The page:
If you know me or have heard me speak, you know I am passionate about the needles I use in my Handi Quilter long arm. They are labeled as an embroidery ball point FOR THE LONGARM Schmetz needle, to be specific, a light ball point. System 134 SES is generally used in single needle lockstitch industrial sewing machines. It is also known as 135×5 SES, 135×7 SES, 135×25 SES, 1901 SES, DPx5 SES, and DPx7 SES, and these are the reasons why I love them………
1. Ball-point tip spreads fibers instead of cutting them,
preventing holes in fibers. (forget what you think about
ball point needles only being for jersey knits. These are
not for sewing, they are for quilting purposes)
2. Reduces thread breaks when machine goes from right
3. Round shank needles, for muliti-directional use
4. For use with most machines HandiQuilter, Gammill,
Prodigy, Nolting, Tin Lizzie and Innova.
***** (these are a round shank top, with a thread groove
in the front and scarf in the back) I don’t believe these
will work on an APQS, A1 or a Bernina
longarm. They will work on an HQ Infinity at lower speed.
5. Prevents skipped stitches
6. High stability and prevents deflection.
7. Precise stitches
8. Reduces wear on machine parts
9. Long lasting, no need to change the needle after every quilt.
They are for sale here on my website. You can add as many packs as you like for one shipping cost of $3. I am NOT a machine expert, so I can’t tell you if these will absolutely work with your machine or not, but have listed above the machines I know that will use them, according to customers who have purchased and used the needles. They compare to a Groz-Beckert 134 needle in the green package. They are always 100% returnable if they don’t work in your machine or you are not 100% happy with them. Give them a try! You’ll never look back!
I’ve done 3 live feeds on my Facebook page on quilting a vintage hankie. I’ve figured out how to take that to YouTube, so you can see how I start, design and then begin quilting on my longarm. I hope these help and inspire you to get started! I’ll post photos here when I finish, but if you want to follow the process, find me at Kelly Cline-Quilt Artist on Facebook for daily updates.
Last month I helped my cousin, Bonnie, make her family heirloom complete. She had given me the top months ago, but traveling and teaching kept me from getting it finished. Her county fair in July made it a priority! All of the bits and pieces of embroidery were done by her mother, Mildred. She used a churn dash block to frame the beautiful work done by her mother over many years. Her mother, my aunt, was a prolific embroiderer and quilter. There is no pattern to this quilt. Maybe these photos will inspire you to gather your family heirlooms into one big beautiful quilt!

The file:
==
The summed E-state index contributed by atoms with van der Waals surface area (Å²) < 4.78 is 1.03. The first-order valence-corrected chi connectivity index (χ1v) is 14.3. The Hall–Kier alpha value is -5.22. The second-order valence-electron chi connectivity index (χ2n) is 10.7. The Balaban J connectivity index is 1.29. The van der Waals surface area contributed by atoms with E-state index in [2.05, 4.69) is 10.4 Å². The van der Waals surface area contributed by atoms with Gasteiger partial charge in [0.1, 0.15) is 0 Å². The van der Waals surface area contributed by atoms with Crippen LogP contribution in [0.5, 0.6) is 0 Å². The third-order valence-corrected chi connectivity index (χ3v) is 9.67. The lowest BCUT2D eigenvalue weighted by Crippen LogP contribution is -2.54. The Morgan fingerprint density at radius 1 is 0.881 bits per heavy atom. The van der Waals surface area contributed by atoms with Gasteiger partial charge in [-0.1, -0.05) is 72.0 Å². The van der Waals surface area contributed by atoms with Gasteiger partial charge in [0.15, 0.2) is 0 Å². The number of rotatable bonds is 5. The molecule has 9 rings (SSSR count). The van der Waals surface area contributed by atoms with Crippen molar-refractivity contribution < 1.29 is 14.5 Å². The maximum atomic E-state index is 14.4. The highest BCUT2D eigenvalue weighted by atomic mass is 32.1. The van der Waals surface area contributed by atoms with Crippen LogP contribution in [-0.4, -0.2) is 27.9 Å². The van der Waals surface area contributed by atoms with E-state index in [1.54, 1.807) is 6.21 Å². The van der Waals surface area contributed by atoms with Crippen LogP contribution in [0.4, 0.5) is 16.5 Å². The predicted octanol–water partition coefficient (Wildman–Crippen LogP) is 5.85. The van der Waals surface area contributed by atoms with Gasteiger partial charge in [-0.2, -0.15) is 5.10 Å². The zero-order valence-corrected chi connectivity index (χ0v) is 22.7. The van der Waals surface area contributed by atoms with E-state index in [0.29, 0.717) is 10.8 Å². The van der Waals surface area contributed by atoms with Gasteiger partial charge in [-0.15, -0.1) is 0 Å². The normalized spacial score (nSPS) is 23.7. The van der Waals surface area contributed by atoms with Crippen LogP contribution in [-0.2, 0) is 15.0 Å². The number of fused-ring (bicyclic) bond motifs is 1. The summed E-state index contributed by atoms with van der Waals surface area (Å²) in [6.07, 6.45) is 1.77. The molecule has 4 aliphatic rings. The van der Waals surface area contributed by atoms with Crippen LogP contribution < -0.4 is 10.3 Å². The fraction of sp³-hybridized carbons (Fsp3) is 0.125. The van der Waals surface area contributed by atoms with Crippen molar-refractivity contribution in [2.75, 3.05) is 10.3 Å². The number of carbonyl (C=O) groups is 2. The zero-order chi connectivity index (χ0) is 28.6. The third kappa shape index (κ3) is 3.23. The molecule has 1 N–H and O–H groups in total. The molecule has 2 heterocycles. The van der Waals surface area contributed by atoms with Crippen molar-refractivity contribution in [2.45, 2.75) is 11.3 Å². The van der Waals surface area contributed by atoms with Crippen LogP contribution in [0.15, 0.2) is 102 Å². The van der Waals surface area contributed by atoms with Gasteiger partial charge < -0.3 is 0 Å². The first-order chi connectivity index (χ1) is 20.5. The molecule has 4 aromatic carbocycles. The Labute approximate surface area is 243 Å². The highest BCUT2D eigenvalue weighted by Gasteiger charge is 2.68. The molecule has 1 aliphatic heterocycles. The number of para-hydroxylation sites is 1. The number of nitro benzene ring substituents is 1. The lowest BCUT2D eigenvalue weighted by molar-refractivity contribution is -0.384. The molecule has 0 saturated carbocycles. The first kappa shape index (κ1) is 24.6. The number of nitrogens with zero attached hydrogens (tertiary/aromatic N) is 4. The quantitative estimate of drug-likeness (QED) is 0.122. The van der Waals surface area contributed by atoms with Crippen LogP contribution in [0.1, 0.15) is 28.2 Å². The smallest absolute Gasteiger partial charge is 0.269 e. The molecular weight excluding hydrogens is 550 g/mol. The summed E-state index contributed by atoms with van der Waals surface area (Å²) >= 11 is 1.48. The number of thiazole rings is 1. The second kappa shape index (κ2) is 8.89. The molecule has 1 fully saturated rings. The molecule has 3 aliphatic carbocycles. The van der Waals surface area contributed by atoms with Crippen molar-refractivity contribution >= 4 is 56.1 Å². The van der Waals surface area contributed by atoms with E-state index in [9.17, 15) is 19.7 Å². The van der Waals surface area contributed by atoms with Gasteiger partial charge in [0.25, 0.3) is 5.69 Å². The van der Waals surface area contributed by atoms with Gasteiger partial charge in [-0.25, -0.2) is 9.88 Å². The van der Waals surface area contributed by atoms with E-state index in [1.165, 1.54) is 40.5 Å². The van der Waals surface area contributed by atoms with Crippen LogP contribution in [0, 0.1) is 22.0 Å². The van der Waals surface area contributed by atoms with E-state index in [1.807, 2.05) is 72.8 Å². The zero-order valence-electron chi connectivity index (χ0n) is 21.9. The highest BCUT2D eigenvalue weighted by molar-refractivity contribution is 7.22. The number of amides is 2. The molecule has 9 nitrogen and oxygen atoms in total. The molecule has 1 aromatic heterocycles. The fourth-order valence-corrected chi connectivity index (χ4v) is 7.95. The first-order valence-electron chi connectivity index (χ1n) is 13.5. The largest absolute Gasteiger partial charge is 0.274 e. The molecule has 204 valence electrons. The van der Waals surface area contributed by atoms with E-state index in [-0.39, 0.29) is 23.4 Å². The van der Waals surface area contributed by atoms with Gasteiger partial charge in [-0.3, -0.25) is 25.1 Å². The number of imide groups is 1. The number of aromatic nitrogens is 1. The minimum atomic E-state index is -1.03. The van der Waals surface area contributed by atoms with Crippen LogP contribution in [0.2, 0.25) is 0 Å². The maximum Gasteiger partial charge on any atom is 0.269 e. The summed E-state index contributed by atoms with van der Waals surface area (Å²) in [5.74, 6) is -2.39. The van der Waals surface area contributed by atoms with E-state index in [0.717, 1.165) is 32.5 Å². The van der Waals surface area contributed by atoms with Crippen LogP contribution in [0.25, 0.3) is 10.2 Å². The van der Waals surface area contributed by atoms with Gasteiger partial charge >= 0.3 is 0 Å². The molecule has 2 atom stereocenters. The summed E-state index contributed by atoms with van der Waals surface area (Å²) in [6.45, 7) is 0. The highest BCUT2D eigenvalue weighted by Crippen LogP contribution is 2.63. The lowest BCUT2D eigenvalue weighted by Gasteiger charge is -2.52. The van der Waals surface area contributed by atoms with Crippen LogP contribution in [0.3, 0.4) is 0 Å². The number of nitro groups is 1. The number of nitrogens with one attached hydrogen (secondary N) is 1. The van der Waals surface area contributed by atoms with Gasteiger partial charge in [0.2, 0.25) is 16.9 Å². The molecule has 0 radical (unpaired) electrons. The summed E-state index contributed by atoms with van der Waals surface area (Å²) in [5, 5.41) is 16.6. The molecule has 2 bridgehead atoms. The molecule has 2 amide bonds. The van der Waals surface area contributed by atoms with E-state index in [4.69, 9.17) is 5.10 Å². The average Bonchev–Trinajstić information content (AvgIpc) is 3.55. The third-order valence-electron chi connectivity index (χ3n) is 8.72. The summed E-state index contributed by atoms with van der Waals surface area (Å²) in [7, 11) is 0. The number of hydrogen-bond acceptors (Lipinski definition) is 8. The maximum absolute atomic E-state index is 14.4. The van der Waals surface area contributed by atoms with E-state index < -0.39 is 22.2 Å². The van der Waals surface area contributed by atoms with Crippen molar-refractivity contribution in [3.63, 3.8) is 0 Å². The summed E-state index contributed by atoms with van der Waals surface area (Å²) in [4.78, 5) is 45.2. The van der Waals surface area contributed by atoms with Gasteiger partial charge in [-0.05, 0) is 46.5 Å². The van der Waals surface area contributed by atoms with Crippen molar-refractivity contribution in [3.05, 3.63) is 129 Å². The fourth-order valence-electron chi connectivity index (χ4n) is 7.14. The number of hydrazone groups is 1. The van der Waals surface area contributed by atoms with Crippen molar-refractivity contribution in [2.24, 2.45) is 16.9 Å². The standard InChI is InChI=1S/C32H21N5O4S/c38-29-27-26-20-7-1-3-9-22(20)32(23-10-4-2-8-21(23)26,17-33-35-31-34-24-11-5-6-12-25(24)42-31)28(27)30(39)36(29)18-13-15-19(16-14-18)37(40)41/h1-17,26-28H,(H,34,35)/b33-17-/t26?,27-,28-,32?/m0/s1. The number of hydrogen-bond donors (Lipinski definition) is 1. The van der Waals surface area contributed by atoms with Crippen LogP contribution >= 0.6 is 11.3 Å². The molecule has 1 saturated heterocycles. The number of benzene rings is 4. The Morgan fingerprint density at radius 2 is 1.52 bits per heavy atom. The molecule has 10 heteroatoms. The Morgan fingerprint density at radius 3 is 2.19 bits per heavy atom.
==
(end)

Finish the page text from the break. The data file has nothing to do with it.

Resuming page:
Bonnie is the maker on the right and I know her mother is smiling from heaven!
I love to find these beautiful, vintage pillow covers. They tend to be about 100 years old and were created in the early 1900’s. Pillows became trendy about 1907, so many began to appear about that time. Many of these use silk floss and came in a kit with a pre-tinted linen, just as our kits come today. What makes these very special to me are the quirky sayings and silk threads that were used. I quilt these on a Handi Quilter Fusion, longarm.
This the the original cover. I removed the backing, which was a depression era, green linen.
I’m pretty sure the maker would be mortified if she knew she missed a spot. The magenta stitch is hers, the satin stitching would have gone over it to give some padding.
When placing designs on cloth, I use a blue, water soluble pen. I only make registration marks and try to do the smallest bit of them. A great tip for removing the blue marks, mix 1 heaping teaspoon of baking soda to one cup of water. Put in a spray bottle and marks disappear, forever! At least I’ve had no reappearing marks since I’ve used this method!
I usually don’t have a big plan for these pieces until I begin them. I let them ‘talk’ to me while I stitch and they usually SCREAM at some point! 😉
I use my rulers for all straight lines. The longer one is great for ditch stitching and long runs and then the smaller, Palm ruler, is super for short lengths.
The maker on this piece did some luscious embroidery!
I use these notched rulers for guiding me around the embroidery.
Viola’! Another great finish! I adore these pieces and hope you’ve enjoyed the beauty and re-purpose also!
What to do with all those scraps? I’ve got loads of fabric scraps and even more embroidered linens that I’ve collected. I will admit it’s hard to cut into perfectly fine handwork, but much of it has been used and tattered over the years. I pulled out a few old dish towels that had seen better days, cut out the handwork, and went to town creating some new placemats. I used reproduction print scraps to give these an authentic era feel, but you can use anything you have laying around. They sew up fast and are super cute when finished.